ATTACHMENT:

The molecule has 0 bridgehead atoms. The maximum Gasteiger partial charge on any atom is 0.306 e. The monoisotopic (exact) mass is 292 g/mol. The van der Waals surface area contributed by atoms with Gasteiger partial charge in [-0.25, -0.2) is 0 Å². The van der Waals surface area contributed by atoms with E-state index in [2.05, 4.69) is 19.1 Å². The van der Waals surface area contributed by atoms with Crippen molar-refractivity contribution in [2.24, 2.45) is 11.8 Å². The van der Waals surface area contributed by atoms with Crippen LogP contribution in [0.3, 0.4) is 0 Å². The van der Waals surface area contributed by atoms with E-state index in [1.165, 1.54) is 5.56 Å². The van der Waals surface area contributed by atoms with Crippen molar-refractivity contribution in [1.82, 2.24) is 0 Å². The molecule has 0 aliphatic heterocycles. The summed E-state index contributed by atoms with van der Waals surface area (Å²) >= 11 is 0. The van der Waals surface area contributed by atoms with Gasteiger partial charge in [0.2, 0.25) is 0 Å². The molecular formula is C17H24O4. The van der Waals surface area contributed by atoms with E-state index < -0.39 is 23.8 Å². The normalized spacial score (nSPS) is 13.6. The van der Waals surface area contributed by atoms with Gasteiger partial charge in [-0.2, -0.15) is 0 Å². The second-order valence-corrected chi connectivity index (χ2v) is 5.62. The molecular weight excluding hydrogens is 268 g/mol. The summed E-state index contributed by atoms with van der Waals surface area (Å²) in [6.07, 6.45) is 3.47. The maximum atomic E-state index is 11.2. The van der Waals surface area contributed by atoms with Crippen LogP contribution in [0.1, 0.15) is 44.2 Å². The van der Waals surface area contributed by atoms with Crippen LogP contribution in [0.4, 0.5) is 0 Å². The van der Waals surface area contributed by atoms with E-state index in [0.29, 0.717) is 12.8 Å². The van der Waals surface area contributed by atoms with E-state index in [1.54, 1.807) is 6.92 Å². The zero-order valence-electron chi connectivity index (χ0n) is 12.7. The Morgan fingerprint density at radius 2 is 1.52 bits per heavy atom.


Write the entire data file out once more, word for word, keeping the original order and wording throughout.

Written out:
The molecule has 0 bridgehead atoms. The maximum Gasteiger partial charge on any atom is 0.306 e. The monoisotopic (exact) mass is 292 g/mol. The van der Waals surface area contributed by atoms with Gasteiger partial charge in [-0.25, -0.2) is 0 Å². The van der Waals surface area contributed by atoms with E-state index in [2.05, 4.69) is 19.1 Å². The van der Waals surface area contributed by atoms with Crippen molar-refractivity contribution in [2.24, 2.45) is 11.8 Å². The van der Waals surface area contributed by atoms with Crippen LogP contribution in [0.3, 0.4) is 0 Å². The van der Waals surface area contributed by atoms with E-state index in [1.165, 1.54) is 5.56 Å². The van der Waals surface area contributed by atoms with Crippen molar-refractivity contribution in [1.82, 2.24) is 0 Å². The molecule has 0 aliphatic heterocycles. The summed E-state index contributed by atoms with van der Waals surface area (Å²) >= 11 is 0. The van der Waals surface area contributed by atoms with Gasteiger partial charge in [0.2, 0.25) is 0 Å². The molecular formula is C17H24O4. The van der Waals surface area contributed by atoms with E-state index < -0.39 is 23.8 Å². The normalized spacial score (nSPS) is 13.6. The van der Waals surface area contributed by atoms with Gasteiger partial charge in [-0.2, -0.15) is 0 Å². The second-order valence-corrected chi connectivity index (χ2v) is 5.62. The molecular weight excluding hydrogens is 268 g/mol. The summed E-state index contributed by atoms with van der Waals surface area (Å²) in [6.07, 6.45) is 3.47. The maximum atomic E-state index is 11.2. The van der Waals surface area contributed by atoms with Crippen LogP contribution in [0.1, 0.15) is 44.2 Å². The van der Waals surface area contributed by atoms with Crippen LogP contribution in [0.4, 0.5) is 0 Å². The van der Waals surface area contributed by atoms with E-state index in [0.29, 0.717) is 12.8 Å². The van der Waals surface area contributed by atoms with E-state index in [1.54, 1.807) is 6.92 Å². The zero-order valence-electron chi connectivity index (χ0n) is 12.7. The Morgan fingerprint density at radius 2 is 1.52 bits per heavy atom.